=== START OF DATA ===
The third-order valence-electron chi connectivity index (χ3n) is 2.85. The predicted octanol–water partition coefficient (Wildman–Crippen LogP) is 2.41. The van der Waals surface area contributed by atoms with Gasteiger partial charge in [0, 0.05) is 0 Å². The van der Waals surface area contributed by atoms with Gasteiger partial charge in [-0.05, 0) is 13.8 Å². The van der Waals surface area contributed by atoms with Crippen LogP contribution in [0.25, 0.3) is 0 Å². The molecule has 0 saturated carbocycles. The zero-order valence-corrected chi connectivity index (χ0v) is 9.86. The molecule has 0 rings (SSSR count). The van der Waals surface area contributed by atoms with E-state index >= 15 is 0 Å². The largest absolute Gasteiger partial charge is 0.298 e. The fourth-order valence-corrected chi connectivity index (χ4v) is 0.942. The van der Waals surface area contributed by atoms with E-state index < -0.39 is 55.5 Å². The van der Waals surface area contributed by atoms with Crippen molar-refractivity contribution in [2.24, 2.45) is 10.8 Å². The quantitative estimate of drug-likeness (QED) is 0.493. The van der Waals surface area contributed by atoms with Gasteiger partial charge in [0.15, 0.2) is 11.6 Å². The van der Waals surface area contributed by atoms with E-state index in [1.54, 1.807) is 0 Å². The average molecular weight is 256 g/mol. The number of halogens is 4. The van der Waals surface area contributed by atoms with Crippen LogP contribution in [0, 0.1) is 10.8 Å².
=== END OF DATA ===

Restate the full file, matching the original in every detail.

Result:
The third-order valence-electron chi connectivity index (χ3n) is 2.85. The predicted octanol–water partition coefficient (Wildman–Crippen LogP) is 2.41. The van der Waals surface area contributed by atoms with Gasteiger partial charge in [0, 0.05) is 0 Å². The van der Waals surface area contributed by atoms with Gasteiger partial charge in [-0.05, 0) is 13.8 Å². The van der Waals surface area contributed by atoms with Crippen LogP contribution in [0.25, 0.3) is 0 Å². The molecule has 0 saturated carbocycles. The zero-order valence-corrected chi connectivity index (χ0v) is 9.86. The molecule has 0 rings (SSSR count). The van der Waals surface area contributed by atoms with E-state index >= 15 is 0 Å². The largest absolute Gasteiger partial charge is 0.298 e. The fourth-order valence-corrected chi connectivity index (χ4v) is 0.942. The van der Waals surface area contributed by atoms with E-state index < -0.39 is 55.5 Å². The van der Waals surface area contributed by atoms with Crippen molar-refractivity contribution in [2.24, 2.45) is 10.8 Å². The quantitative estimate of drug-likeness (QED) is 0.493. The van der Waals surface area contributed by atoms with Gasteiger partial charge in [0.15, 0.2) is 11.6 Å². The van der Waals surface area contributed by atoms with E-state index in [1.54, 1.807) is 0 Å². The average molecular weight is 256 g/mol. The number of halogens is 4. The van der Waals surface area contributed by atoms with Crippen LogP contribution in [0, 0.1) is 10.8 Å².